In our previous blog we spoke about the importance of effective employee communication to the success of your business and the fact that poor communication often lies at the root of problems within organisations.
With so much at stake, it can be tempting at times to bury your head in the sand and resolve to communicate less rather than more. But clear, consistent and regular communication can make a big difference to your business. And the good news is that just three things are needed to make your communications a success - thorough planning, careful execution and a large measure of common sense.
Here are some tips to help you get your employee communications right:
Be open and honest
An obvious one, but if your communications aren’t open and honest then your employees will quickly realise that they and you can’t be trusted. As a result, gossip and rumour are likely to fill the credibility gap.
Consider your audience
You may have your own reasons for making changes and while it’s good to communicate these it’s also important to consider your employees’ likely first thought - – “what’s in it for me?”
Good communicators have the ability to put themselves in the shoes of others and to see how the world looks from other peoples’ perspectives. Are you using language they will understand and respond to? Do you know what their concerns are likely to be? What questions will they want answers to? How are they likely to react?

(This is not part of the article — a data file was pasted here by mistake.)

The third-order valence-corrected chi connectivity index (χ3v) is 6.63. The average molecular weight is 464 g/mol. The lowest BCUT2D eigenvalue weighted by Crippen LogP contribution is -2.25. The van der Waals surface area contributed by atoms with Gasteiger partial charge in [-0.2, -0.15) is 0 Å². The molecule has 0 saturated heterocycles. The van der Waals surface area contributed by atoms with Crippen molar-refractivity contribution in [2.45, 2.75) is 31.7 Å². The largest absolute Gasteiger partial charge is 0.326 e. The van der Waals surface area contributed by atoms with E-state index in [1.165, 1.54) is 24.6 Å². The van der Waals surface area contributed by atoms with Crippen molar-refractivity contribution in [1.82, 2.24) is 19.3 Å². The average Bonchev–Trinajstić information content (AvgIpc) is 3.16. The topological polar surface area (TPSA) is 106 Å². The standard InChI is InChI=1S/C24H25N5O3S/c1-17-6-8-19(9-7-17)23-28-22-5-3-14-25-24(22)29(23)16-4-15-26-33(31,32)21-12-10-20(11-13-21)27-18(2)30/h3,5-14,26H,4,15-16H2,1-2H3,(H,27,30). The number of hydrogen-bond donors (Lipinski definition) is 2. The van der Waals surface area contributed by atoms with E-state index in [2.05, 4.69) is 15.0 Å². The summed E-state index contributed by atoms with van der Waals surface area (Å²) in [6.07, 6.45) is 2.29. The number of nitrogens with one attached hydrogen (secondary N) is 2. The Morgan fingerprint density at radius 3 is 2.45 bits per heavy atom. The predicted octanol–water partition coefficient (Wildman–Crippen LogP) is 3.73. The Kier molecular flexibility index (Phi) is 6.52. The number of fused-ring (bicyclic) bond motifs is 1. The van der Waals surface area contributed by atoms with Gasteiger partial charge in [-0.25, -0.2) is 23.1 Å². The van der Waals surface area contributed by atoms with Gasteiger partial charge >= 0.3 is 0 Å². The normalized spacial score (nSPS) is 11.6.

Avoid jargon and pitch your communications to the level of understanding of the people you are communicating to.
Know what you want to achieve
Be crystal clear on the purpose of your communication. Are you merely informing people; passing on some good news or do you want them to take action? At the outset you need to be clear on what you are trying to communicate and what your goals are.
Have a consistent message
Don’t confuse your employees by sending mixed or unclear messages: your credibility will quickly suffer. The resulting confusion and knowledge gaps will rapidly lead to the reappearance of your old enemies – gossip and rumour.
It’s not enough to tell employees what is going to happen and how – they will want and need to know why.
Identify the best mechanisms to use and when
The tools you choose to use will not be the same for all communications nor for all employees. Consider locations, shift patterns, time zones and how you will communicate with those who are absent from the workplace, for example, those on holiday, sick leave or maternity leave.
Are your managers clearly briefed?
Consider how you will prepare your managers : will this be done face to face or electronically? Do they have a comprehensive brief to ensure consistency of message? Do they know how to handle questions they don’t know the answers to? Do they all have the necessary skills to communicate effectively or do you need to organise training for them?
Put feedback opportunities in place
Make sure you put mechanisms in place for people to give feedback or ask further questions. Whether you do this face to face or use the myriad of electronic communications available today, make sure that your system works properly; that those who want a response get one and that all feedback is captured and evaluated.
Know how you will evaluate the success of your communication
Having the ability to evaluate the success or otherwise of your communication is essential for addressing problems and for future improvement.
Blog written by Jill Harris